A documentary of AR Rahman’s The Intimate Concert Tour, in which his 10-member band performed in 14 cities across the US.
“When I started out, I was terrified to go on stage... I was afraid the sound, which I worked on for months and months, would get messed up… I would have sleepless nights,” says AR Rahman at one point in One Heart, which captures his journey from being a once-shy musician, blushing at his first success to a consummate showman on stage.
The film unfolds as a series of songs performed at the concerts, punctuated by on-camera interviews with Rahman and his team, off-stage footage from the tour (club-hopping in Nashville), and some recorded moments of the maestro with his family, which showcase his affable side. On a hot-air balloon ride, we see Rahman calling up his family from up above, and even as we hear their elated voices, he jokingly asks them, “Shall I jump?”. We also get a brief footage of Rahman and wife Saira Banu acting goofy during a photo shoot.
There is also an eerily prescient moment when Rahman says, “Fame is a double edged sword… I know all the love could change if you don’t deliver.” It makes us think of his recent Wembley concert fiasco, where there were reportedly walkouts because he did not sing enough Hindi songs.
It is these moments, when Rahman isn’t on guard, that make One Heart interesting, though the film somewhat short-changes us in this regard.
However, as Rahman claims in the film, the concert series was “not just about me, but showcasing the talent and making the audience feel how great the band is”. And the melting pot of talents that he had assembled deliver — from Ranjit Barot (credited for additional arrangements and music direction) and international violinist and Rahman’s SuperHeavy bandmate Ann Marie Calhoun (“I was the least heavy member of SuperHeavy,” she modestly says) to Indian musicians like guitarists Mohini Dey and Keba Jeremiah, and singers Haricharan and Jonita Gandhi.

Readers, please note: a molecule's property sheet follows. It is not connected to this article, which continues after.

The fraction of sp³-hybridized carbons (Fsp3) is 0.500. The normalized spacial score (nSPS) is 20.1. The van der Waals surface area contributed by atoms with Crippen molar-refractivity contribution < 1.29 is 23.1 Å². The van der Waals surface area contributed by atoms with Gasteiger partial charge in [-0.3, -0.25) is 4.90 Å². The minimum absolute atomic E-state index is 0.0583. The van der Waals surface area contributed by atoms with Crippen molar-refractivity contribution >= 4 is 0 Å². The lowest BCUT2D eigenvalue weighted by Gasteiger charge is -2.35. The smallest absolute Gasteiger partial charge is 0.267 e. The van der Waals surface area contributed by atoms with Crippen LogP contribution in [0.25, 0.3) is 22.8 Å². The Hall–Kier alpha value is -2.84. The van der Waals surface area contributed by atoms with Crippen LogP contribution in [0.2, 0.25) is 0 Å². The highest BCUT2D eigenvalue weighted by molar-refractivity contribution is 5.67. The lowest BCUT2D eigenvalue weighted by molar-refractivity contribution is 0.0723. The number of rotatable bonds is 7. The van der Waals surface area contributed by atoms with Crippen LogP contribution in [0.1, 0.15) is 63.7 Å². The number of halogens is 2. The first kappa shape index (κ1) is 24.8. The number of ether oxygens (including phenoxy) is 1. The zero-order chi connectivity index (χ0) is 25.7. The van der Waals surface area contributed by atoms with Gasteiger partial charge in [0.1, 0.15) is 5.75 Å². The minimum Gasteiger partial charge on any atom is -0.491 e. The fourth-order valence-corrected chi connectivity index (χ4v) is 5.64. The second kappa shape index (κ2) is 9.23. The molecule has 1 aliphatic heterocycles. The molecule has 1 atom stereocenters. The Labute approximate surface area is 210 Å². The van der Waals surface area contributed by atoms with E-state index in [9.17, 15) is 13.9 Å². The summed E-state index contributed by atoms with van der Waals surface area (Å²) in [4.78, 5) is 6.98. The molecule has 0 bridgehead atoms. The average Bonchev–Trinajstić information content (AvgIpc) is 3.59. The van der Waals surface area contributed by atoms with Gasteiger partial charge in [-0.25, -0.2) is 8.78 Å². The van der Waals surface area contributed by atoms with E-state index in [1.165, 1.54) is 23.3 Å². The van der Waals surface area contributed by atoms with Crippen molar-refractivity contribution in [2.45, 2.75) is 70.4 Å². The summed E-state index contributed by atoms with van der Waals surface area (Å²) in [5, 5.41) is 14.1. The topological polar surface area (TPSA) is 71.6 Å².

As a first-of-its-kind concert film from India, One Heart works, because, ultimately, it is all about the music! The songs — a potpourri of his Tamil and Hindi works (from vintage ones like Chinna Chinna Aasai and Dil Se Re to recent chartbusters like Nadhaan Parindey and Nenjukulla), an international track (from his Chinese film Warriors Of Heaven And Earth) and his non-film number (Naan Yen Piranthen from M TV Unplugged) — are presented as reinterpretations for stage, making them sound new and exciting. The visuals are aesthetically shot and edited, and the setting is a stark contrast from the over-the-top, garish stage set-ups of his concerts in India; it is intimate and dreamy, and perfectly suits the kind of songs performed — more melodies, which might disappoint those hoping for high-energy numbers. However, Rahman fans will surely savour this experience.